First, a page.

Have you been to the Newburyport Literary Festival? Why not reserve an hour or two and attend one of the events on April 29 or 30th? Read on for our Q & A with Vicki Henderickson, co-chair of the festival. You might even see me listening to Kate Bolick, Newburyport native and author of Spinster: Making a Life of One’s Own, at her presentation on Saturday. Check out her New York Times article on the famous Pink House here.
ND: How did the Newburyport Literary Festival begin?
The idea for the Newburyport Literary Festival came from a visit I made to Oxford, Mississippi the week after their Conference for the Book had taken place. I kept seeing material about this festival they’d had, with many, many authors. It was also around this time that the National Endowment for the Arts had conducted research on the state of literary fiction and found it to be in decline–writing from which readers not only call on their imaginations but from which they gain great human insight into all manner of universal and specific challenges. And from which empathy is or can often be the end product.
When I got back to Newburyport, I put together a team of interested people. We worked for two years and had our first festival in 2006. I also consulted with Richard Howorth, owner of the Oxford, Mississippi Square Books—a store with an amazing reach and history.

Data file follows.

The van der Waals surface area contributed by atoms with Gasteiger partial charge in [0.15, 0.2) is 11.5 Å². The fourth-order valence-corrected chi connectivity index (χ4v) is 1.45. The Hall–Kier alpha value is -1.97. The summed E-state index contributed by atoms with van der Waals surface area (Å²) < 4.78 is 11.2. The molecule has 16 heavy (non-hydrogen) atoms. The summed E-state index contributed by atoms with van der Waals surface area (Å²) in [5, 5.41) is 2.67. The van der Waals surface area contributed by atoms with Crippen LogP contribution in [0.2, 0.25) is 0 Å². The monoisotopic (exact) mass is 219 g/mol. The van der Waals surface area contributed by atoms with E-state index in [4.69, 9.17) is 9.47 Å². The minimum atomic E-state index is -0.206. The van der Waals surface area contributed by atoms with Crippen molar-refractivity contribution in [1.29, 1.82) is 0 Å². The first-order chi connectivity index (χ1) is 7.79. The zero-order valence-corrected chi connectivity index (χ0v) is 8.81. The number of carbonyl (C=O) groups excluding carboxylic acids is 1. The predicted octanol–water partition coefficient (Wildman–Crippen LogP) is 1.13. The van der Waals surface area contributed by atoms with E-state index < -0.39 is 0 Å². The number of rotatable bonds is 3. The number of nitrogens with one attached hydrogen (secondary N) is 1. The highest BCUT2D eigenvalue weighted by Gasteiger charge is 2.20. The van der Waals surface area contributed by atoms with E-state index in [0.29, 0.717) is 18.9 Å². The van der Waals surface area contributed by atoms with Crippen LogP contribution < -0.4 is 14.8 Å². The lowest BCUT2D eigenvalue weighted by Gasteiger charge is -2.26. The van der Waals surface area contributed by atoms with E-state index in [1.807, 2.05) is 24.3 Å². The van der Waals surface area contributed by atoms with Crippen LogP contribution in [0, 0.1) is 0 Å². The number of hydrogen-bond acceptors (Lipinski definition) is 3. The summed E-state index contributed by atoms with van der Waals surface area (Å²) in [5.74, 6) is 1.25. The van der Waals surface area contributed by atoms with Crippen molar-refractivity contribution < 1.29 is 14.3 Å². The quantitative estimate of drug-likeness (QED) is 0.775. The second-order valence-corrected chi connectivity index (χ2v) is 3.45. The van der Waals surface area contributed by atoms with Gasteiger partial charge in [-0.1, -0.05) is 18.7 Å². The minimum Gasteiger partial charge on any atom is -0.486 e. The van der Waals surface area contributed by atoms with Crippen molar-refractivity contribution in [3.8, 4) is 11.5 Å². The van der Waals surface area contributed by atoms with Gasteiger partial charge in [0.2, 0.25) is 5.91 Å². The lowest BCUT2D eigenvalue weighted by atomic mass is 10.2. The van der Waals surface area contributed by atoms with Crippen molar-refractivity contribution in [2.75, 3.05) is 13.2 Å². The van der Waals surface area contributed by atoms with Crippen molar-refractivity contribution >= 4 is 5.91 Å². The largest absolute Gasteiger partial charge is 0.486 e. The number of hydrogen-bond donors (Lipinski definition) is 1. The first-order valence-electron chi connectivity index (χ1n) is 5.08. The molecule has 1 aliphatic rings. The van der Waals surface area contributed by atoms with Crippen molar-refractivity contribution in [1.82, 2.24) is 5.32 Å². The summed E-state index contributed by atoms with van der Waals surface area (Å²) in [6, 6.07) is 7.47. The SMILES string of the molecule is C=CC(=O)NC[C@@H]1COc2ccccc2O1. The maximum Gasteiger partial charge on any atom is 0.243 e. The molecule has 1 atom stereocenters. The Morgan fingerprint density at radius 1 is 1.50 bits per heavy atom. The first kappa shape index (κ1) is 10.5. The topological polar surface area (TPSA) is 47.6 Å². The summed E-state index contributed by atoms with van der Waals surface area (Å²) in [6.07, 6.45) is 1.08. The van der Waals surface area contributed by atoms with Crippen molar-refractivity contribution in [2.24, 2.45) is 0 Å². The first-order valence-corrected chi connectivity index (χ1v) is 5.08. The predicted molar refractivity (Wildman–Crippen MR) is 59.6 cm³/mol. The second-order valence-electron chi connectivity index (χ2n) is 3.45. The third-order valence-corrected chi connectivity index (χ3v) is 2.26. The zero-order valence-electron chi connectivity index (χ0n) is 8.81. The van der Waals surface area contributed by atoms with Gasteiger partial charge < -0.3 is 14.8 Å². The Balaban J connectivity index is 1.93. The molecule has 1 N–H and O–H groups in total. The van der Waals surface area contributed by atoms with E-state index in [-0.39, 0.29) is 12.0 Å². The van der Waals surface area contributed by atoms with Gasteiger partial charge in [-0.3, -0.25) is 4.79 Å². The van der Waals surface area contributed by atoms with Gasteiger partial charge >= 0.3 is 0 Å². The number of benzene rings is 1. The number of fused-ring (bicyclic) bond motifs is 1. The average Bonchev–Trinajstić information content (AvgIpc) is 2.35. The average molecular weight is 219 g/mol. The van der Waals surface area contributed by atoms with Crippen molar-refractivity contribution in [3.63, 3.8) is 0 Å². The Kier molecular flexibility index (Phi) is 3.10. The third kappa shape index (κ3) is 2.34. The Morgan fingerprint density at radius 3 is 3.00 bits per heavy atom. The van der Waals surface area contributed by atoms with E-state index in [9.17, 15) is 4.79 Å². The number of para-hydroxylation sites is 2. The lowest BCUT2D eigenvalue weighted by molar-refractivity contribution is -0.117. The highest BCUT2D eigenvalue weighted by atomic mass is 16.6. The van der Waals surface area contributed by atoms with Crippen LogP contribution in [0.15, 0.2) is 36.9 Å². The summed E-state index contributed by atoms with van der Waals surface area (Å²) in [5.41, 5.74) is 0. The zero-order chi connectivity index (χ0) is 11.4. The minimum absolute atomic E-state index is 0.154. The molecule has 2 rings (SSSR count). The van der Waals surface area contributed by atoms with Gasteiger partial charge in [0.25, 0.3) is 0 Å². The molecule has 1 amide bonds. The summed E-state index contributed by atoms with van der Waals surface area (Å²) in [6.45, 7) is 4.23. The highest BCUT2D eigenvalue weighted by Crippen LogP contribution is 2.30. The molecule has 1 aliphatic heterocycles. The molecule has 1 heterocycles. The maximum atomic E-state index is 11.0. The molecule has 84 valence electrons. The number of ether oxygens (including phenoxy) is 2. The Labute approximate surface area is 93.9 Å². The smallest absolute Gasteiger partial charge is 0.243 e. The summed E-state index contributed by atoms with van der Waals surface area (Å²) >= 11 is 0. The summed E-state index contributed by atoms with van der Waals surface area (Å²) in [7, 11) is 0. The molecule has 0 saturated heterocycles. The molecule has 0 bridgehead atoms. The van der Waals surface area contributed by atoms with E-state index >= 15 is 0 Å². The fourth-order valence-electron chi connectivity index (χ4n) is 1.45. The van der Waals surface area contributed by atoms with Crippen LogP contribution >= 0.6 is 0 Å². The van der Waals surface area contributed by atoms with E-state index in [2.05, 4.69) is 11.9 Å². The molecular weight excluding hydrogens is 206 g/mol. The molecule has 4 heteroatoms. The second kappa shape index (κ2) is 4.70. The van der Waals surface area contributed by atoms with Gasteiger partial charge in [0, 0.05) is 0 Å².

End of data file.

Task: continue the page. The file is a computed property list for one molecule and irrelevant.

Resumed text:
ND: Why Newburyport?
Newburyport is amazingly well suited for this kind of event. We have many venues in our downtown. It’s a great destination point. We have MANY readers and excellent writers living here and close by. The town bought into it immediately.
ND: Tell us about this years honorees.
We have two honorees this year. We make an effort to honor someone who has lived here, or is closely associated with the area. This year we are celebrating poetry. Edna St. Vincent Millay was a super star in her day—a poet extraordinaire. She lived for a while on Lime Street and also on Ring’s Island. Debbie Szabo lives in Newburyport, teaches English at Newburyport High School for a number of years, founded the Newburyport version of the Favorite Poem Project, started Poetry Soup, advises the High School’s literary magazine, and is involved with any manner of poetry-related projects with students.
ND: For someone who has never been to the festival before, where do you suggest they start?
Friday night we’ll have the Overture with Senator George Mitchell followed by a discussion about Millay. Dinner with the Authors will begin at 7:30 at the Masonic Temple on Green Street. Saturday’s first event is Breakfast with the Poets –coffee and bagels. What could be a better way to start the day? A first time attendee might want to look at the schedule before arriving and considering which events speak to them.
Thanks to Vicki Henderickson and Linda Carpino for their help on this post, and make sure to attend the Literary Festival at the end of this month!